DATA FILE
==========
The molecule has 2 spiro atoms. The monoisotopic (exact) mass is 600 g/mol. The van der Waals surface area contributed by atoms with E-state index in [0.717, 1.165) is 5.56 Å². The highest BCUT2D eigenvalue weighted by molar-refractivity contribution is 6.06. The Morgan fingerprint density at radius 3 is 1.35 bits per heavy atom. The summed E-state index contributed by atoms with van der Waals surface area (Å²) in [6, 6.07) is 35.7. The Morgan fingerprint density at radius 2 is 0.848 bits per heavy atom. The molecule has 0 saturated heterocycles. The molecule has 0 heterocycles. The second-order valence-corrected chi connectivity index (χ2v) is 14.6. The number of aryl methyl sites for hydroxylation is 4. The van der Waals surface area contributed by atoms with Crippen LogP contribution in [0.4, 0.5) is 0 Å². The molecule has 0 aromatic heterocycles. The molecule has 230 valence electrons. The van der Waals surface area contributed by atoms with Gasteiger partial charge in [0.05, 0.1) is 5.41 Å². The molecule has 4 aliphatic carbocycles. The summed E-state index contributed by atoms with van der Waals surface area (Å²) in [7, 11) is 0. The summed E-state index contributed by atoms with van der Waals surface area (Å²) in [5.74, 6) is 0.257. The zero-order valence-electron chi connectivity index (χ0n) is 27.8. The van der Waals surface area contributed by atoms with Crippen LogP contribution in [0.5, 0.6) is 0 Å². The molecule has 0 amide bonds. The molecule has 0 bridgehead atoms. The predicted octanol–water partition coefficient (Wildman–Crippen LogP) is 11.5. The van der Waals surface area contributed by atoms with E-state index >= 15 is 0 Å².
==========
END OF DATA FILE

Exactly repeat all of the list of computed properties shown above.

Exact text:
The molecule has 2 spiro atoms. The monoisotopic (exact) mass is 600 g/mol. The van der Waals surface area contributed by atoms with E-state index in [0.717, 1.165) is 5.56 Å². The highest BCUT2D eigenvalue weighted by molar-refractivity contribution is 6.06. The Morgan fingerprint density at radius 3 is 1.35 bits per heavy atom. The summed E-state index contributed by atoms with van der Waals surface area (Å²) in [6, 6.07) is 35.7. The Morgan fingerprint density at radius 2 is 0.848 bits per heavy atom. The molecule has 0 saturated heterocycles. The molecule has 0 heterocycles. The second-order valence-corrected chi connectivity index (χ2v) is 14.6. The number of aryl methyl sites for hydroxylation is 4. The van der Waals surface area contributed by atoms with Crippen LogP contribution in [0.4, 0.5) is 0 Å². The molecule has 0 aromatic heterocycles. The molecule has 230 valence electrons. The van der Waals surface area contributed by atoms with Gasteiger partial charge in [0.05, 0.1) is 5.41 Å². The molecule has 4 aliphatic carbocycles. The summed E-state index contributed by atoms with van der Waals surface area (Å²) in [7, 11) is 0. The summed E-state index contributed by atoms with van der Waals surface area (Å²) in [5.74, 6) is 0.257. The zero-order valence-electron chi connectivity index (χ0n) is 27.8. The van der Waals surface area contributed by atoms with Crippen LogP contribution in [0.5, 0.6) is 0 Å². The molecule has 0 amide bonds. The molecule has 0 bridgehead atoms. The predicted octanol–water partition coefficient (Wildman–Crippen LogP) is 11.5. The van der Waals surface area contributed by atoms with E-state index >= 15 is 0 Å².